All this time Charlie, to his great discomfiture, was being shaken and turned about by Robberts in the most unceremonious manner. Kinch, with his usual audacity, was meanwhile industriously engaged in tracing on Robbert’s coat a similar picture to that he had so skilfully drawn on Charlie’s, to the great delight of a crowd of boys who stood admiring spectators of his artistic performances. The coachman, however, observing this operation, brought it to a rather hasty conclusion by a well directed cut of the whip across the fingers of the daring young artist. This so enraged Kinch, that in default of any other missile, he threw his lime-covered cap at the head of the coachman; but, unfortunately for himself, the only result of his exertions was the lodgment of his cap in the topmost bough of a neighbouring tree, from whence it was rescued with great difficulty.
“What shall we do with him?” asked Mrs. Thomas, in a despairing tone, as she looked at Charlie.
“Put him with the coachman,” suggested Mrs. Morton.
“He can’t sit there, the horses are so restive, and the seat is only constructed for one, and he would be in the coachman’s way. I suppose he must find room on behind with Robberts.”
“I won’t ride on the old carriage,” cried Charlie, nerved by despair; “I won’t stay here nohow. I’m going home to my mother;” and as he spoke he endeavoured to wrest himself from Robberts’ grasp. “Put him in here,” said Mrs. Thomas; “it would never do to let him go, for he will run home with some distressing tale of ill-treatment; no, we must keep him until I can send for his mother—put him in here.”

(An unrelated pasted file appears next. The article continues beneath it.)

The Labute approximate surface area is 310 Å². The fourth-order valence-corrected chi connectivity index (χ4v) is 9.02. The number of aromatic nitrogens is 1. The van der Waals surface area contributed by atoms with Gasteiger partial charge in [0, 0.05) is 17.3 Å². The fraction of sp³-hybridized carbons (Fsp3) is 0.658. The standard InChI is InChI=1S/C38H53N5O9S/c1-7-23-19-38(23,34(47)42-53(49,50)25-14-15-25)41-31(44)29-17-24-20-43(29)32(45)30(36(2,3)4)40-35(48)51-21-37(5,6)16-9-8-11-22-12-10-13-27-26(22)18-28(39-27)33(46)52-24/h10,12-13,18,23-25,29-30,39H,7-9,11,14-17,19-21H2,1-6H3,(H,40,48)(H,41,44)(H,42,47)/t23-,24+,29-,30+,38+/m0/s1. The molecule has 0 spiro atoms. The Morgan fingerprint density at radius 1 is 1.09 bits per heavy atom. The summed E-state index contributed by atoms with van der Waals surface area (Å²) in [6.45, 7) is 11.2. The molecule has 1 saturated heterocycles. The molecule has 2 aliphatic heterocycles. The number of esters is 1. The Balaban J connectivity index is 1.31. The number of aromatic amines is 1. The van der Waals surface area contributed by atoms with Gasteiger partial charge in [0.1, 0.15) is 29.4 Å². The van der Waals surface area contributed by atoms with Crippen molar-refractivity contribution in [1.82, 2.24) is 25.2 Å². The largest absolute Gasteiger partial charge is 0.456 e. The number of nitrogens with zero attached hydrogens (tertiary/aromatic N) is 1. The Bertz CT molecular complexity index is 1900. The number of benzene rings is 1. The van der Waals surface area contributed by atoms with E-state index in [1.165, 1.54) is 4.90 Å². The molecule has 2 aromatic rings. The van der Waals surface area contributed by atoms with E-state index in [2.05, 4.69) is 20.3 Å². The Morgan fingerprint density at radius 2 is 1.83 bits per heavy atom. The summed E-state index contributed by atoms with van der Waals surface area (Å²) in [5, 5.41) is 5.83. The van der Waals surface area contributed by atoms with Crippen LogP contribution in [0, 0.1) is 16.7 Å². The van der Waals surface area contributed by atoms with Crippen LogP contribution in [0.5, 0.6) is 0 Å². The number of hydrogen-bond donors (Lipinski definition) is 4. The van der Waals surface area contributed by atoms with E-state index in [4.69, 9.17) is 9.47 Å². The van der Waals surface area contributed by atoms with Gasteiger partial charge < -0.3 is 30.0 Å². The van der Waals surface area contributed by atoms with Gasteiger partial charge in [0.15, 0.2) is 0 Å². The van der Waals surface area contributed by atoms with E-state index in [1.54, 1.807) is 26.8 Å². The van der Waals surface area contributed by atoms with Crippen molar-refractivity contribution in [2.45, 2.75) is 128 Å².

Much to Mrs. Morton’s disgust, Charlie was bundled by Robberts into the bottom of the carriage, where he sat listening to the scolding of Mrs. Thomas and her daughter until they arrived at home. He remained in disgrace for several days after this adventure; but as Mrs. Thomas well knew that she could not readily fill his place with another, she made a virtue of necessity, and kindly looked over this first offence.
The situation was, however, growing more and more intolerable. Aunt Rachel and he had daily skirmishes, in which he was very frequently worsted. He had held several hurried consultations with Kinch through the grating of the cellar window, and was greatly cheered and stimulated in the plans he intended to pursue by the advice and sympathy of his devoted friend. Master Kinch’s efforts to console Charlie were not without great risk to himself, as he had on two or three occasions narrowly escaped falling into the clutches of Robberts, who well remembered Kinch’s unprecedented attempt upon the sacredness of his livery; and what the result might have been had the latter fallen into his hands, we cannot contemplate without a shudder.
These conferences between Kinch and Charlie produced their natural effect, and latterly it had been several times affirmed by aunt Rachel that, “Dat air boy was gittin’ ‘tirely too high—gittin’ bove hissef ’pletely—dat he was gittin’ more and more aggriwatin’ every day—dat she itched to git at him—dat she ‘spected nothin’ else but what she’d be ’bliged to take hold o’ him;” and she comported herself generally as if she was crazy for the conflict which she saw must sooner or later occur.